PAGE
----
Singing tail feathers and a high speed dive help this hummingbird find a mate


You already know that hummingbirds are amazing animals — they can hover in place for minutes at a time, fly backwards at will, and flap their buzzing wings up to 70 times per second.

But how much do you know about their bizarre courtship rituals?

The details vary among species, but the principles are basically the same: The male usually begins by hovering in front of the female, singing to her, and flexing special feathers on his throat to form a bright, flamboyant mask.


In Costa’s hummingbird, which is local to the deserts of Southern California, this display resembles a brilliant purple six-armed octopus.

However, this feather flexing is just the beginning of the seduction dance.

After gaining a female’s attention, the would-be suitor flies as high as 100 feet into the sky, tucks his legs into his body, and dives head first toward the ground at speeds of 60 miles per hour before looping back up, usually to do it again.

Depending on the species and the situation, he might repeat this dive bomb between three and 20 times.

It would seem that these maneuvers are at least partly a visual display of speed. From the perspective of the female hummingbird, the would-be suitor would look like a small comet hurtling through the sky with sunlight glinting off his iridescent head feathers.

But hummingbird researchers have revealed that there is an audio component to the diving ritual as well.

It turns out that male hummingbirds have evolved special elongated tail feathers that make noise by vibrating during the high-speed descent. The shape of the feathers, and in turn, the sounds they make, differ by species.

“The physics of how the feathers are making a sound is like the strings of an instrument,” said Chris Clark, a professor of biology at UC Riverside. “Thick, heavy feathers make low sounds, and thinner, lighter strings make higher-pitched sounds.”

The sound of a Costa’s hummingbird diving. (Clark and Mistick / Current Biology)

Clark has been studying hummingbird courtship displays for more than a decade with a particular emphasis on how the shape of their tail feathers affects the sounds they make during their dives.

His early work was on Anna’s hummingbird, which can be found up and down the West Coast of America, but in the last few years he turned his attention to Costa’s hummingbird, in part because it can be found on the UC Riverside campus.

And, as he details in a paper published Thursday in Current Biology, Costa’s hummingbirds perform their mating ritual with a twist — literally.

The work began about two years ago when Clark and his lab tech Emily Mistick began sticking the tail feathers of Costa’s hummingbird in a newly built wind tunnel in his lab.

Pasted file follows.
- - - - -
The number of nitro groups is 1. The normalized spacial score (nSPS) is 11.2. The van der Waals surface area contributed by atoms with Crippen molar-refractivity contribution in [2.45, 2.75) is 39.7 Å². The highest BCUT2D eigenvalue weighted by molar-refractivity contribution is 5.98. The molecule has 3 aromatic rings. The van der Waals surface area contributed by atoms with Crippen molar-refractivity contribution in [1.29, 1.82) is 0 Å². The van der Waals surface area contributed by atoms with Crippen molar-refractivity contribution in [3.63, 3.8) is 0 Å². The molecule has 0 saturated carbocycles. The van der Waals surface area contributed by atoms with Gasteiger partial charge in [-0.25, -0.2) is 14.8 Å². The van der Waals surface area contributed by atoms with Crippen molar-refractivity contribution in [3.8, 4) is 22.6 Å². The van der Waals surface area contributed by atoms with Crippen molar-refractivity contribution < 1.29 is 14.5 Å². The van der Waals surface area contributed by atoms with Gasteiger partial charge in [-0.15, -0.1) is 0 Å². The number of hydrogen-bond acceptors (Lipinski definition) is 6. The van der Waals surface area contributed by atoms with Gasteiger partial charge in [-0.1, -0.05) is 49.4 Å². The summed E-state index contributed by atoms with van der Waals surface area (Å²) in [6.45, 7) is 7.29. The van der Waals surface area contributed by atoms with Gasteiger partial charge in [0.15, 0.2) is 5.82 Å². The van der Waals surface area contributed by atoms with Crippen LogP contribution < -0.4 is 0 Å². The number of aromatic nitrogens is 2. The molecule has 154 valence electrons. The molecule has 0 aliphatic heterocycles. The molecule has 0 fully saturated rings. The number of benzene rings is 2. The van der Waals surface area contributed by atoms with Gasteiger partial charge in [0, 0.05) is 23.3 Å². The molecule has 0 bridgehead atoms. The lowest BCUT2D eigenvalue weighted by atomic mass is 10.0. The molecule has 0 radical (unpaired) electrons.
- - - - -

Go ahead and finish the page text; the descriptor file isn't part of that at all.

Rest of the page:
From these experiments they learned that the sound the tail feathers make during a descent has what’s called “directionality.” In the case of the Costa’s hummingbird, the song produced by a male’s tail feathers would sound 11 decibels louder if they were pointed directly at you than if they were pointed anywhere else.

Next, Clark asked Mistick to go into the field to determine how fast the birds were flying during their dives. He thought this would be easy to calculate based on the sound produced during their fall — higher pitch should equal a faster flight. However, it turned out to be more complicated.

Using high-speed video and an acoustic camera that tracks where in space a sound originates, Clark and Mistick discovered that Costa’s hummingbirds have evolved a unique diving strategy that effectively masks the speed of their descent.

Instead of diving close to the female like most other species, Costa’s hummingbirds hurtle off to her side and then twist their bodies 90 degrees mid-dive to aim their tail feathers in her direction.

This video uses a slow exposure acoustic camera to show two dives to a female in a cage (bottom), using color to represent volume (loudness). (Clark and Mistick / Current Biology)

This complicated maneuver allows them to mitigate the Doppler effect on their dives, which in turn keeps them from revealing to the female how fast they are going based on pitch.

So, why is it beneficial for these hummingbirds to obscure the speed of their dives? Clark is not entirely sure.

One possibility is that females have a preference for fast males, and have somehow been tricked by this choreographed dive into thinking the males are going faster than they are.

Another possibility is that this type of dive simply sounds better to females. Clark notes that the vocal song of the Costa hummingbird sounds remarkably similar to the sounds its tail feathers make during its courtship display. Perhaps its distinctive dive evolved to mimic the male’s vocal song.

To find out, Clark hopes to learn more about just what it is about the males’ courtship dance that appeals to the ladies.

“So far we’ve just measured what males are doing, but we don’t have any data on actual female preference,” he said. “That’s what’s necessary to test this hypothesis.”

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